Aircraft manufacturers and interior completions specialists have responded to the COVID-19 crisis by rethinking cabin designs and materials and developing various ways to combat pathogens.
To protect and reassure passengers, airlines have undertaken high-profile measures to help make cabins safer. Air filtration systems have been beefed up, and airline interior specialists are exploring ways to cocoon individual passenger seats with protective barriers. But a lot of the challenges facing air carriers do not necessarily apply to business jets, at least not to the same degree.
- Business jets’ pressurization and air filtration systems are already superior to those of airliners. Part of that is due to smaller cabin volume.
- Business jets also do not have nearly as many passengers to protect from each other, and these passengers are far more easily screened for symptoms.
- Once passengers are on board, they can more easily sit at a proper socially distance.
While not all of these advantages apply to business aircraft with smaller cabins, flights in those aircraft tend to be shorter, thus reducing the risk of infection.
To that point, Meghan Welch, interior design specialist for Elliott Aviation, agrees that while operators should certainly observe best practices when it comes to cleaning and disinfecting cabins and vetting the health of passengers, her company has not made major alterations to the interior designs of the airplanes that it typically deals with (from turboprops to mid-size jets).
However, Elliott Aviation does use antimicrobial materials in some of its upholstery, side panels and other often-touched surfaces. This technology involves incorporating virus-fighting elements into fabrics and other interior materials. A coating with a chemical compound that is toxic to microorganisms can be applied to surfaces to minimize the chance of a virus surviving very long. Such compounds also can be absorbed in a polymer material.
Carlos Flores, vice president of manufacturing sales at Nordam Group, which specializes in fabricating composite components used in aircraft interiors, said his company is exploring the potential of Ultraviolet-C lighting as a possible replacement for standard lighting over high-touch areas, such as tray tables, because of its disinfectant qualities.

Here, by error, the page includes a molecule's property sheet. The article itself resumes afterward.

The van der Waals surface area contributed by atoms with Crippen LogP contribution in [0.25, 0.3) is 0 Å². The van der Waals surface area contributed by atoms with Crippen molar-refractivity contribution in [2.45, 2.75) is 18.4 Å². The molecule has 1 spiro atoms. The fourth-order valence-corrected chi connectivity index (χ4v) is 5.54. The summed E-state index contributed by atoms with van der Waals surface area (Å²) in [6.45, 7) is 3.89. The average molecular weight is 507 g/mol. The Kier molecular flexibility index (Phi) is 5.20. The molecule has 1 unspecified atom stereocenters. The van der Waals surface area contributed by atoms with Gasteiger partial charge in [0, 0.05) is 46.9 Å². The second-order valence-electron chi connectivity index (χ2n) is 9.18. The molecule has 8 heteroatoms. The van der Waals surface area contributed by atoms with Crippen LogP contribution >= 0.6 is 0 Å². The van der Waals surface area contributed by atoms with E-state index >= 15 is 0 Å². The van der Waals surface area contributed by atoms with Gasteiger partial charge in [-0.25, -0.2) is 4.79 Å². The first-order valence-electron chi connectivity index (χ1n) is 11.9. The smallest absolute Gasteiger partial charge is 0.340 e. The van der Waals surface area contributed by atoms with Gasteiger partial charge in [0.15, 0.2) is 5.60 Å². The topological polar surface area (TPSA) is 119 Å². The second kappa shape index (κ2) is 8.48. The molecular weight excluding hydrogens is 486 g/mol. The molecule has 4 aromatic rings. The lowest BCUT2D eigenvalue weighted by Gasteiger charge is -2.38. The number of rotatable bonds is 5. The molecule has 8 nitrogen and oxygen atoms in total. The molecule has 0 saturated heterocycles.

Nate Klenke, modifications sales manager at Duncan Aviation in Lincoln, NE, said, “At Duncan, our first concern [when COVID-19 appeared] was to protect our employees, our customers and their aircraft from the virus. We put together a group from the interiors segment to look at products.”
Duncan Aviation also changed its procedures to include a comprehensive cleaning of every aircraft coming into its shop, using a fogging process and wiping down the cabin and the flight deck.
As far as cabin systems are concerned, Klenke said Duncan Aviation has been impressed with Aviation Clean Air’s bipolar ionization system. The unit floods the cabin and flight deck with positive and negative ions that attach to oxygen and hydrogen atoms that then “surround” particles of most known viruses and render them inert. The system has been STCed on numerous large-cabin business airplanes, and Duncan is looking at possible applications on smaller aircraft.
Meanwhile, the OEMs say they are protecting passengers and crews from viruses in several ways.
For example, Bombardier’s Global business jets have a 100% fresh-air system, in addition to an air purification and circulation system known as Pur Air. A HEPA filter captures up to 99.9% of allergens, bacteria and viruses and can completely replace cabin air in as little as 90 seconds, according to the company.
Also, Bombardier service centers offer Microshield 360, an EPA- and FDA-approved antimicrobial coating used for decades in the food industry to protect against viruses, bacteria, fungi and algae.